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PLoS Negl Trop Dis. 2011 January; 5(1): e931.
Published online 2011 January 11. doi:  10.1371/journal.pntd.0000931
PMCID: PMC3019106

International Study to Evaluate PCR Methods for Detection of Trypanosoma cruzi DNA in Blood Samples from Chagas Disease Patients

Ana Rodriguez, Editor



A century after its discovery, Chagas disease still represents a major neglected tropical threat. Accurate diagnostics tools as well as surrogate markers of parasitological response to treatment are research priorities in the field. The purpose of this study was to evaluate the performance of PCR methods in detection of Trypanosoma cruzi DNA by an external quality evaluation.


An international collaborative study was launched by expert PCR laboratories from 16 countries. Currently used strategies were challenged against serial dilutions of purified DNA from stocks representing T. cruzi discrete typing units (DTU) I, IV and VI (set A), human blood spiked with parasite cells (set B) and Guanidine Hidrochloride-EDTA blood samples from 32 seropositive and 10 seronegative patients from Southern Cone countries (set C). Forty eight PCR tests were reported for set A and 44 for sets B and C; 28 targeted minicircle DNA (kDNA), 13 satellite DNA (Sat-DNA) and the remainder low copy number sequences. In set A, commercial master mixes and Sat-DNA Real Time PCR showed better specificity, but kDNA-PCR was more sensitive to detect DTU I DNA. In set B, commercial DNA extraction kits presented better specificity than solvent extraction protocols. Sat-DNA PCR tests had higher specificity, with sensitivities of 0.05–0.5 parasites/mL whereas specific kDNA tests detected 5.10−3 par/mL. Sixteen specific and coherent methods had a Good Performance in both sets A and B (10 fg/µl of DNA from all stocks, 5 par/mL spiked blood). The median values of sensitivities, specificities and accuracies obtained in testing the Set C samples with the 16 tests determined to be good performing by analyzing Sets A and B samples varied considerably. Out of them, four methods depicted the best performing parameters in all three sets of samples, detecting at least 10 fg/µl for each DNA stock, 0.5 par/mL and a sensitivity between 83.3–94.4%, specificity of 85–95%, accuracy of 86.8–89.5% and kappa index of 0.7–0.8 compared to consensus PCR reports of the 16 good performing tests and 63–69%, 100%, 71.4–76.2% and 0.4–0.5, respectively compared to serodiagnosis. Method LbD2 used solvent extraction followed by Sybr-Green based Real time PCR targeted to Sat-DNA; method LbD3 used solvent DNA extraction followed by conventional PCR targeted to Sat-DNA. The third method (LbF1) used glass fiber column based DNA extraction followed by TaqMan Real Time PCR targeted to Sat-DNA (cruzi 1/cruzi 2 and cruzi 3 TaqMan probe) and the fourth method (LbQ) used solvent DNA extraction followed by conventional hot-start PCR targeted to kDNA (primer pairs 121/122). These four methods were further evaluated at the coordinating laboratory in a subset of human blood samples, confirming the performance obtained by the participating laboratories.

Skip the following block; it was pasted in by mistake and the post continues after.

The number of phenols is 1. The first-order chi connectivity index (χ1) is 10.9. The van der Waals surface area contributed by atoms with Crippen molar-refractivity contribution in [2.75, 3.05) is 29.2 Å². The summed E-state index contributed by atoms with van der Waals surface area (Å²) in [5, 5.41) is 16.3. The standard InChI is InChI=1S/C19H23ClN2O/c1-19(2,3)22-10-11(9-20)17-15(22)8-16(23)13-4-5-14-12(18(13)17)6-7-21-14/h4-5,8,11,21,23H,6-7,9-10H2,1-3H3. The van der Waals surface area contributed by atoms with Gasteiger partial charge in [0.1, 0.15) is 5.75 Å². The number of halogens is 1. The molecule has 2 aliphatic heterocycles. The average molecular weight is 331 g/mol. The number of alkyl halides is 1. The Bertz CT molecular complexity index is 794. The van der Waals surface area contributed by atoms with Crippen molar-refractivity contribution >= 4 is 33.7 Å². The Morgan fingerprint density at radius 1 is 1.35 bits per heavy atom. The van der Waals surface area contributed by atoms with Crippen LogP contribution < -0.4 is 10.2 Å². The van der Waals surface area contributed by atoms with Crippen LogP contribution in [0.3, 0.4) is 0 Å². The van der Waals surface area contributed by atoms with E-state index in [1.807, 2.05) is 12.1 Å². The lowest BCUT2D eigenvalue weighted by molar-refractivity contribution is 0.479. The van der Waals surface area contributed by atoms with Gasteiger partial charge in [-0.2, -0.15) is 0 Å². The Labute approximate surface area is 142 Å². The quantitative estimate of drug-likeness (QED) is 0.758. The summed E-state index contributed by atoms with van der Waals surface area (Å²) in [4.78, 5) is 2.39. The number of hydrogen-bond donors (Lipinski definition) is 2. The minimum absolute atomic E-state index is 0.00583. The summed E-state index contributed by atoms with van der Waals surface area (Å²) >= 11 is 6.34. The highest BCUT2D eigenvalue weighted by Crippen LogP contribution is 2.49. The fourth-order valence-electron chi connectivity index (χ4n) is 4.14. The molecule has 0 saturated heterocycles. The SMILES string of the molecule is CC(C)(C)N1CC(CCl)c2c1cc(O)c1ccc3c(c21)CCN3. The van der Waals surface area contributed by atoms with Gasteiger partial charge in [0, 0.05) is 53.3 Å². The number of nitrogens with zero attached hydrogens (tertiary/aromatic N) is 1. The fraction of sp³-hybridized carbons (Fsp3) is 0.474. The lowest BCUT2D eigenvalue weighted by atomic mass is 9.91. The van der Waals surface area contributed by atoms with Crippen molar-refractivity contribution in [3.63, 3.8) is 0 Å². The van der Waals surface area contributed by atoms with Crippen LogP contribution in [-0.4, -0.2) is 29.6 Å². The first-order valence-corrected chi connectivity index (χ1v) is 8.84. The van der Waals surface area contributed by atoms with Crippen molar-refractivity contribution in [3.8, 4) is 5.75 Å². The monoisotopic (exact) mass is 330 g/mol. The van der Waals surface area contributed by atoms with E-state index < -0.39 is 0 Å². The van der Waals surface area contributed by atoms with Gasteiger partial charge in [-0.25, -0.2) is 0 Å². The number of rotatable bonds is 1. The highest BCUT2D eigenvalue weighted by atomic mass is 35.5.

This study represents a first crucial step towards international validation of PCR procedures for detection of T. cruzi in human blood samples.

Author Summary

A century after its discovery, Chagas disease, caused by the parasite Trypanosoma cruzi, still represents a major neglected tropical threat. Accurate diagnostics tools as well as surrogate markers of parasitological response to treatment are research priorities in the field. The polymerase chain reaction (PCR) has been proposed as a sensitive laboratory tool for detection of T. cruzi infection and monitoring of parasitological treatment outcome. However, high variation in accuracy and lack of international quality controls has precluded reliable applications in the clinical practice and comparisons of data among cohorts and geographical regions. In an effort towards harmonization of PCR strategies, 26 expert laboratories from 16 countries evaluated their current PCR procedures against sets of control samples, composed by serial dilutions of T.cruzi DNA from culture stocks belonging to different lineages, human blood spiked with parasite cells and blood samples from Chagas disease patients. A high variability in sensitivities and specificities was found among the 48 reported PCR tests. Out of them, four tests with best performance were selected and further evaluated. This study represents a crucial first step towards device of a standardized operative procedure for T. cruzi PCR.